In response to the NNLC 's showing, King Sobhuza repealed the 1968 constitution on April 12, 1973 and dissolved parliament. He assumed all powers of government and prohibited all political activities and trade unions from operating. He justified his actions as having removed alien and divisive political practices incompatible with the Swazi way of life. In January 1979, a new parliament was convened, chosen partly through indirect elections and partly through direct appointment by the king.
King Sobhuza II died in august 1982, and Queen Regent Dzeliwe assumed the duties of the head of state. In 1984, an internal dispute led to the replacement of the prime minister and eventual replacement of Dzeliwe by a new Queen Regent Ntombi. Ntombi's only child, Prince Makhosetive, was named heir to the Swazi throne. Real power at this time was concentrated in the Liqoqo, a supreme traditional advisory body that claimed to give binding advice to the Queen Regent. In October 1985, Queen Regent Ntombi demonstrated her power by dismissing the leading figures of the Liqoqo. Prince Makhosetive returned from school in England to ascend to the throne and help end the continuing internal disputes. He was enthroned as Mswati III on April 25, 1986. Shortly afterwards he abolished the Liqoqo. In November 1987, a new parliament was elected and a new cabinet appointed.
In 1988 and 1989, an underground political party, the Peoples' United Democratic Movement (PUDEMO) criticized the king and his government, calling for democratic reforms. In response to this political threat and to growing popular calls for greater accountability within government, the king and the prime minister initiated an ongoing national debate on the constitutional and political future of Swaziland. This debate produced a handful of political reforms, approved by the king, including direct and indirect voting, in the 1993 national elections.
According to Swazi law and custom, the monarch holds supreme executive, legislative, and judicial powers. In general practice, however, the monarch's power is delegated through a dualistic system: modern, statutory bodies, like the cabinet, and less formal traditional government structures. At present, parliament consists of a 65-seat House of Assembly (55 members are elected through popular vote; 10 are appointed by the king) and 30-seat Senate (10 members are appointed by the House of Assembly, and 20 are appointed by the king). The king must approve legislation passed by parliament before it becomes law. The prime minister, who is head of government, and the cabinet, which is recommended by the prime minister and approved by the king, exercises executive authority.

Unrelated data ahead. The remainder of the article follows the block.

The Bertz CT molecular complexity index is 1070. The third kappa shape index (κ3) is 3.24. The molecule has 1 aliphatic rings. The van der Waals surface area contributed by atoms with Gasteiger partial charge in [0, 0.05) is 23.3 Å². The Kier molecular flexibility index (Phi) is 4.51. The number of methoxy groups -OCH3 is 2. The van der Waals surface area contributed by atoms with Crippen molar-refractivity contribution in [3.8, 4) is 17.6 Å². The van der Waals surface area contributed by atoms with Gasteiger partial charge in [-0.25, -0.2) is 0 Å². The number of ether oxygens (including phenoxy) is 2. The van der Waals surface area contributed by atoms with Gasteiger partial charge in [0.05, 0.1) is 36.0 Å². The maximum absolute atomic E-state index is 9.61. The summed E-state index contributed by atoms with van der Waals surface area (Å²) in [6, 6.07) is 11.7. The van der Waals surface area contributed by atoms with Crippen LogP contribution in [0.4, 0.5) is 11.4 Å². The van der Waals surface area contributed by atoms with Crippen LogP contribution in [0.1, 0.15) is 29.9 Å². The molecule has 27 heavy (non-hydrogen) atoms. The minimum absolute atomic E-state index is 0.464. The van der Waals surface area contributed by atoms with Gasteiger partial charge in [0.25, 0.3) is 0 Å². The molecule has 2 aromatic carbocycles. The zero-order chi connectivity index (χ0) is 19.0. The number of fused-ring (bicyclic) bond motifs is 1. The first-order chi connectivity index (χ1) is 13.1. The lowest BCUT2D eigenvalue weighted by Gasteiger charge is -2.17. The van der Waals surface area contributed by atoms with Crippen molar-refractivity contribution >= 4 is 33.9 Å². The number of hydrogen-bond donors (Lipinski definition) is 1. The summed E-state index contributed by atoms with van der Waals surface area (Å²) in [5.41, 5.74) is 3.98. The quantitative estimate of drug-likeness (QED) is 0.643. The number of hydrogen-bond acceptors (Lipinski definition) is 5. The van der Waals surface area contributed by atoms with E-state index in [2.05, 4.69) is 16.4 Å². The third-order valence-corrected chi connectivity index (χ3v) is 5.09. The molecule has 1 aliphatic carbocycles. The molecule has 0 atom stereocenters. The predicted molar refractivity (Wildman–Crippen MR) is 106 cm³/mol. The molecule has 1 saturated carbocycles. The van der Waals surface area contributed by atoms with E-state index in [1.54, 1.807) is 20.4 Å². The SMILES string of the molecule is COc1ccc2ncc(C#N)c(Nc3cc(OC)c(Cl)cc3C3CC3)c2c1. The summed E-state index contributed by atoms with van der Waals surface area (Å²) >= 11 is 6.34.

For local administration Swaziland is divided into four regions each with an administrator appointed by the king. Parallel to the government structure is the traditional system consisting of the king and his advisers, traditional courts, and 55 Tinkhundla (subregional districts in which traditional chiefs are grouped).
Principal Government Officials
Head of State--King Mswati III
Swaziland maintains an embassy in the United States at Suite 3M, 3400 International Drive NW, Washington, DC 20008 (tel. 202-362-6683; fax. 202-244-8059). Swaziland's UN Mission is at 866 UN Plaza, New York, NY 10017 (tel. 212-371-8910)
Swaziland ranks among the more prosperous countries in Africa. Most of the high-level economic activity is in the hands of non-Africans, but ethnic Swazis are becoming more active. Small entrepeneurs are moving into middle management positions. Although close to 72% of Swazis live in rural areas, nearly every homestead has a wage earner. The past few years have seen wavering economic growth which has been exacerbated by the economy's inability to create new jobs at the same rate that new job seekers enter the market. This is due largely in part to the country's population growth rate that strains the natural heritage and the country's ability to provide adequate social services, such as health care and education. Overgrazing, soil depletion, drought, and floods are persistent problems.